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J Hypertens Suppl. 2000 May;18(1):S21-4.

Blood pressure reduction and risk of dementia in patients with stroke: rationale of the dementia assessment in PROGRESS (Perindopril Protection Against Recurrent Stroke Study). PROGRESS Management Committee.

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INSERM U360, Hôpital Salpêtrière, Paris, France.


High blood pressure is a known risk factor for multi-infarct dementia, a subtype of dementia caused by the occurrence of several strokes. However, this form of dementia is relatively uncommon and the influence of blood pressure on the risk of other subtypes of vascular dementia remains to be clarified. Furthermore, recent studies have suggested that vascular risk factors could also play a part in Alzheimer's disease. One of the aims of Perindopril Protection Against Recurrent Stroke Study (PROGRESS) is to test the hypothesis that blood pressure decreasing treatment based on perindopril would reduce the incidence of dementia among patients with cerebrovascular disease. The dementia procedures in PROGRESS involve a classical two-phase design, with an initial screening phase based mainly on the Mini-Mental State Examination - a simple, brief, and widely used screening test for dementia. The second phase involves a diagnostic assessment for dementia in individuals screened as positive according to the criteria of the American Psychiatric Association's Diagnostic and statistical manual of mental disorders (4th ed.). In this project, two other domains of the relationship between vascular risk factors and cognition are being explored in relation to PROGRESS substudies. The apolipoprotein E polymorphism, a genetic risk factor for Alzheimer's disease, is being determined in each patient, as part of the genetic substudy. This will allow study of the relationship between this polymorphism and blood pressure, and of the effect of blood pressure decreasing treatment on the risk of dementia. The magnetic resistance imaging substudy will improve understanding of the relationship between blood pressure decreasing and the occurrence of cerebral white matter lesions, which are known to be related to cognitive decline and dementia.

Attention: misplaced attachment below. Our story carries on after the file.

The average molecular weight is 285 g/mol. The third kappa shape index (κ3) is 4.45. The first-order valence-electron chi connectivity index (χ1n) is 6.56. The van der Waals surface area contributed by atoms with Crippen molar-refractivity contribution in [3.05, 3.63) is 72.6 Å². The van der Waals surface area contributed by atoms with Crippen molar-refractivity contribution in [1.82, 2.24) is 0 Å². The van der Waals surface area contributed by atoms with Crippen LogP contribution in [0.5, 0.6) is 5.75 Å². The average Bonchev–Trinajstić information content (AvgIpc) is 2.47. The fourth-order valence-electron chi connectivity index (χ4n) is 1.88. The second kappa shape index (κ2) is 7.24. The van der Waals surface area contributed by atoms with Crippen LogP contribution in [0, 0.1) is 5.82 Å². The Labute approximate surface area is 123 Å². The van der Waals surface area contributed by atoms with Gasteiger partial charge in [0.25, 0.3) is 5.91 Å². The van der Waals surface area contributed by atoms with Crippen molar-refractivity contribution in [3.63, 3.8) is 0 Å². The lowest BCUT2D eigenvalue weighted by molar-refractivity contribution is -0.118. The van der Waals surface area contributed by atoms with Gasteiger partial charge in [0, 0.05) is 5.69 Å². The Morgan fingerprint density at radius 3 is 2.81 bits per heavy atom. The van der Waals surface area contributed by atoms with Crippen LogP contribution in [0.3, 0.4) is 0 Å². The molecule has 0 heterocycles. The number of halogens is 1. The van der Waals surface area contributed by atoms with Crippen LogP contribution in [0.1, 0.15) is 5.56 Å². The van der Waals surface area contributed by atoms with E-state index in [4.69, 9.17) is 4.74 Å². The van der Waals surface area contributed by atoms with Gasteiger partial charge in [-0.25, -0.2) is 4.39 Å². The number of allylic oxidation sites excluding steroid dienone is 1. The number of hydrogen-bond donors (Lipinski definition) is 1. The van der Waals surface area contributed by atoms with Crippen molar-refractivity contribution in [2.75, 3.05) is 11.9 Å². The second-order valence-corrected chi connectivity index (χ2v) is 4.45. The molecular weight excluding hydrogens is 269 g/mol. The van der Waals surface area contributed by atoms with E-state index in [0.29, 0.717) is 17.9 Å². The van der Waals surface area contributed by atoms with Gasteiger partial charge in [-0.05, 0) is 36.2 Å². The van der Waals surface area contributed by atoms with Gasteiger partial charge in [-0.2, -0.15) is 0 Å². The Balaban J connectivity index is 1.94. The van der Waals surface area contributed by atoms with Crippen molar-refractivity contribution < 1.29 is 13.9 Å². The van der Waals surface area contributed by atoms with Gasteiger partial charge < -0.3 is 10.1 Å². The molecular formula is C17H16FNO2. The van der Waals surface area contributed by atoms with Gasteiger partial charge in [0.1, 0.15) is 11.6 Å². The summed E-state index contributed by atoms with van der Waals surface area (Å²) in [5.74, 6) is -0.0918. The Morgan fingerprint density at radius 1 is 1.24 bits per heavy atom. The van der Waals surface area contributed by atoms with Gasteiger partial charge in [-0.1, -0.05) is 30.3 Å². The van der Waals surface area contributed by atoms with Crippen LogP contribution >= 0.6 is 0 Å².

[Indexed for MEDLINE]

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